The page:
A photo from the adventure archive

This is one of my many pathetic attempts at looking “tough” for the camera. As you can see, failure abounds.

To achieve a “tough” look in a photo, the subject must:

1. Be “tough” (Fail)

2. Be surrounded by “tough” scenery (Lush tropical plants, Fail)

3. Pose by a “tough” vehicle, such as a tank (Small SUV, Fail)

I’ll get ’em next time.

About the photo:

This lil’ beast in the photo handled remarkably well over a few of Costa Rica’s “roughest roads” (a debatable observation, Lonely Planet). She might be small. She might be a manual, bare bones piece of machinery. But she packed a punch around muddy corners and up slippery inclines.

Kids like me from the country have a significant advantage when it comes to driving treacherous backcountry routes. You city slickers pay way too much attention to the threat of oncoming traffic, clinging to your side when you should utilize the entire playing field. You forget that there are no rules of the backcountry road, besides the obvious “don’t hit the other guy.”

Me? Well, I felt like I was back home driving Dukes of Hazzard style. If I had a dime for every eye roll my wife produce while I was driving this thing, I would be a very rich man.

Anybody else love driving in the country, especially in foreign lands?

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24 comments

  1. Wait – have we gone from badass to tough now?
    I haven’t driven the backroads so much in other countries, but I do like the two lane blacktops in Vermont and New Hampshire.

    1. No, I fail miserably at tough. And I only know how to frame a badass photo of myself. I’ll take a backroad over main roads any day, be it in Vermont, New Hampshire, Costa Rica—you name it.

  2. When I was a little girl my Dad let me take the wheel while we were driving down a dirt road between fields of corn behind our house… and I steered us right into the corn. But, uh… I don’t think that’s what you are talking about here, is it. 🙂 Then I grew up and yes, driving in the country is great! When and if I do drive in a foreign country, I’ll avoid the cornfields at first if I can.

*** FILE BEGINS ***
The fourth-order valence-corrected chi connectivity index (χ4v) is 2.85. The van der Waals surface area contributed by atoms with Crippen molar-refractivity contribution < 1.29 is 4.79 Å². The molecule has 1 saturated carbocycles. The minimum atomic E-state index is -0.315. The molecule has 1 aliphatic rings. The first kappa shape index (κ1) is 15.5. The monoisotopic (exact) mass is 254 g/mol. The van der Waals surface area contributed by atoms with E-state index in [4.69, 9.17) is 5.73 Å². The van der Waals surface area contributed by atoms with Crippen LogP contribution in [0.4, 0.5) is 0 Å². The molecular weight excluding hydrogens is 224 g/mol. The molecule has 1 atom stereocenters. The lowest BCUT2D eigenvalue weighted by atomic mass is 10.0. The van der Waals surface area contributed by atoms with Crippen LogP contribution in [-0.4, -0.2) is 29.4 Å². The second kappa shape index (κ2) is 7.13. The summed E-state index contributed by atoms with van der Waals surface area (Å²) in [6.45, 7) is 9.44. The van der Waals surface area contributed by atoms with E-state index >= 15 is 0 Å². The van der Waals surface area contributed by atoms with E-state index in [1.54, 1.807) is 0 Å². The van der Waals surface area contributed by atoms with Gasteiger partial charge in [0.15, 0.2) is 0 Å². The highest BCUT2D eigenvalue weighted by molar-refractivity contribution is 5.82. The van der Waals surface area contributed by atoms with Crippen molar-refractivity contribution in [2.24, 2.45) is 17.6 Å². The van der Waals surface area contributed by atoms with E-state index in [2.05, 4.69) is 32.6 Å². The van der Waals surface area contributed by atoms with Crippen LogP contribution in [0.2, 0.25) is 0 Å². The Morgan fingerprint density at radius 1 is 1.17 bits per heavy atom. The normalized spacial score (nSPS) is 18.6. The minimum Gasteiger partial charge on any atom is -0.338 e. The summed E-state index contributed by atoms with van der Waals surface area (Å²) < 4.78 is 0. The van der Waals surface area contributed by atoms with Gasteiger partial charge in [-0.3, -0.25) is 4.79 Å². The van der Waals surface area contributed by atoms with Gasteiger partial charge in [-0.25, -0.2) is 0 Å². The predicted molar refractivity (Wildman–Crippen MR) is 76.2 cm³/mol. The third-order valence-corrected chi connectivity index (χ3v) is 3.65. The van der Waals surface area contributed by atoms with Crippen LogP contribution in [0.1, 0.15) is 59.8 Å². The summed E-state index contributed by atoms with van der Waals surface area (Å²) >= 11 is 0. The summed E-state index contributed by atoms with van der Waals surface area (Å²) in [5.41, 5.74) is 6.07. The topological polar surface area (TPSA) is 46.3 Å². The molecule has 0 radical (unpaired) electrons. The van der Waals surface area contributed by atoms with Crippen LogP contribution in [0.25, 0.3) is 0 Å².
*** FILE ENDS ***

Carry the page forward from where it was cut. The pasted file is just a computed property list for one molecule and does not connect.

1. Not bad for your first time driving! I learned to drive on country roads when I was 13. In a manual, no less! I probably came close to swerving into the cornfields.

  3. LOL!! Love the pic! And I can tell by the mud splattered on the ‘small SUV’ that good times were had! I love driving in foreign places…though I did get ‘pulled over’ for driving in a cow pasture once. Strange thing was…I actually thought I was on the road. Country roads anywhere are fun….what I’ll never get use to though are freaking roundabouts. They make great sense, but I can’t figure out how to enter them….and I always imagine the guy behind me thinking as he has to slam on his breaks to keep from rear-ending me……’oh great, it’s a woman AND I bet she’s an American!’

  4. Haha! So funny =P
    You gotta get a pic of you with a shotgun, wearing that crazy furry thing you have on your blog header and the huge glasses in your gravatar pic. Nobody will mess with you then haha.

      1. Because of the huge glasses or the gnarly buffalo skin jacket? You like guns, so clearly it isn’t the shotgun.

    1. Yeah, I just figured the red things meant stop, the yellow things meant slow down or be careful or watch out for deaf kids, and the signs with debris falling off a cliff onto a car had something to do with rock slides. Not bad, eh?

  5. Lol aww I’m sorry. Okay, I’ll stop teasing you. I thought you would come back at me with one of your smart remarks, but I guess it was time to lay down the defense =P

  6. Wow! Driving around in Costa Rica! That must have been quite an adventure. The most adventurous drives that we have had were in Ukraine: a million bumps and holes per square meter, almost no road signs, … We almost lost one of our number plates there.

  7. Hauling ass through miles of muddy rutted logging roads in the Sierras and the coastal range of Mendocino county in my 4X4 Ford truck will always be a fond memory of my years in Cali. My Oldsmobile Alero did surprisingly well on the logging roads of Oregon and even up over the Cascades in winter up into the high desert. I actually think it handled better without the chains. I lived in the hill country of the Pacific NW for almost ten years and only got stuck twice. Those were some good times.

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